Patients with heart problems such as chest pain, heart failure, poor circulation in the feet or legs due to narrowing or blockage of arteries, mini-stroke, transient ischaemic attack, uncontrolled high blood pressure, high blood sugar, smoking, high levels of lipids in the blood (hyperlipidemia), and taking ibuprofen at high doses are at an increased risk when using Ibugesic Plus. The use of ibuprofen increases the risk of arterial thrombotic events such as stroke and heart attack. Non-steroidal anti-inflammatory drugs may cause the occurrence of high blood pressure, excess fluids build up inside the body (fluid retention), worsening of the existing high blood pressure and abnormal blood pressure response in patients taking antihypertensives with non-steroidal anti-inflammatory drugs. High dose of ibuprofen should not be used in patients with uncontrolled high blood pressure, heart failure, peripheral arterial disease, heart disease, and cerebrovascular disease. The lowest effective dose for the shortest duration should be given to patients with heart disease, high blood sugar, smoking and high levels of lipids in the body. Precaution should be taken in patients with high blood pressure, excess fluids build up inside the body, and heart failure. Regular monitoring of high blood pressure should be considered during starting therapy of non-steroidal anti-inflammatory drugs.

Severe skin reactions

Patients using non-steroidal anti-inflammatory drugs are at an increased risk when using Ibugesic Plus. The use of non-steroidal anti-inflammatory drugs may cause skin-related adverse events such as redness and peeling of the skin (exfoliative dermatitis), life-threatening drug-induced skin reactions, and life-threatening skin reactions (Stevens-Johnson syndrome), which can be fatal. Patients should be advised for the symptoms of serious skin reactions. Such patients should also consult their doctor on the occurrence of a skin rash or others signs of an allergic reaction.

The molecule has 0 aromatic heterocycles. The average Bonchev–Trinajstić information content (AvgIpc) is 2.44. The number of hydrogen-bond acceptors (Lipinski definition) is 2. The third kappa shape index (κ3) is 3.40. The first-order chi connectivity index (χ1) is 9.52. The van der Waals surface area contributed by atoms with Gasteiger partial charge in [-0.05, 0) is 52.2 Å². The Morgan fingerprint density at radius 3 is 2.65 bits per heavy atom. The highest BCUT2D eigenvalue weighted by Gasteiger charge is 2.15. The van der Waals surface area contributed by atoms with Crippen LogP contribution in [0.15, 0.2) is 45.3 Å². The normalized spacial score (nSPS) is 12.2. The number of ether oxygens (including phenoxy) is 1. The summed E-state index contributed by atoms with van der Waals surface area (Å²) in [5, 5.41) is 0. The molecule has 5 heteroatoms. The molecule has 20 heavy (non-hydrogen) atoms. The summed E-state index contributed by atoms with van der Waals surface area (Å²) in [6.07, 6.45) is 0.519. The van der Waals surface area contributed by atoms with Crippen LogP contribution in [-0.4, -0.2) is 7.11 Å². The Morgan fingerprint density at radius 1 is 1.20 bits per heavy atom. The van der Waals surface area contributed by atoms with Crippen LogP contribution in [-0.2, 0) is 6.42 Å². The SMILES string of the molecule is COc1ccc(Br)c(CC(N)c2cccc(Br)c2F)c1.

Asthma

Patients with shortness of breathing (asthma) or with acetylsalicylic acid sensitive asthma are at an increased risk when using Ibugesic Plus. Ibugesic Plus should not be used in patients with acetylsalicylic acid sensitive asthma and precaution should be taken in patients with shortness of breathing.

Eye-related problems and inflammation of the linings of the brain (aseptic meningitis)

Patients with inflammation of the connective tissues (systemic lupus erythematosus), other connective disorders or taking Ibugesic Plus are at an increased risk. Ibugesic Plus may cause harmful effects related to the eye such as visual disturbances or inflammation of the linings of the brain (aseptic meningitis) in such patients. Eye examination should be considered in patients with visual disturbances.

Urine Tests

Paracetamol may interfere in the determination of 5-hydroxyindoleacetic acid (5HIAA), which may cause false-positive results. Patients should avoid the use of paracetamol several hours before and during the sample collection of urine for the urine test.

Long-term therapy of corticosteroids

Patients using corticosteroid for long-term are at an increased risk when using Ibugesic Plus. These patients may experience worsening of the disease or insufficient production of adrenal glands. Patients should have their treatment tapered slowly rather than stopping suddenly when Ibugesic Plus therapy is added to the treatment regimen.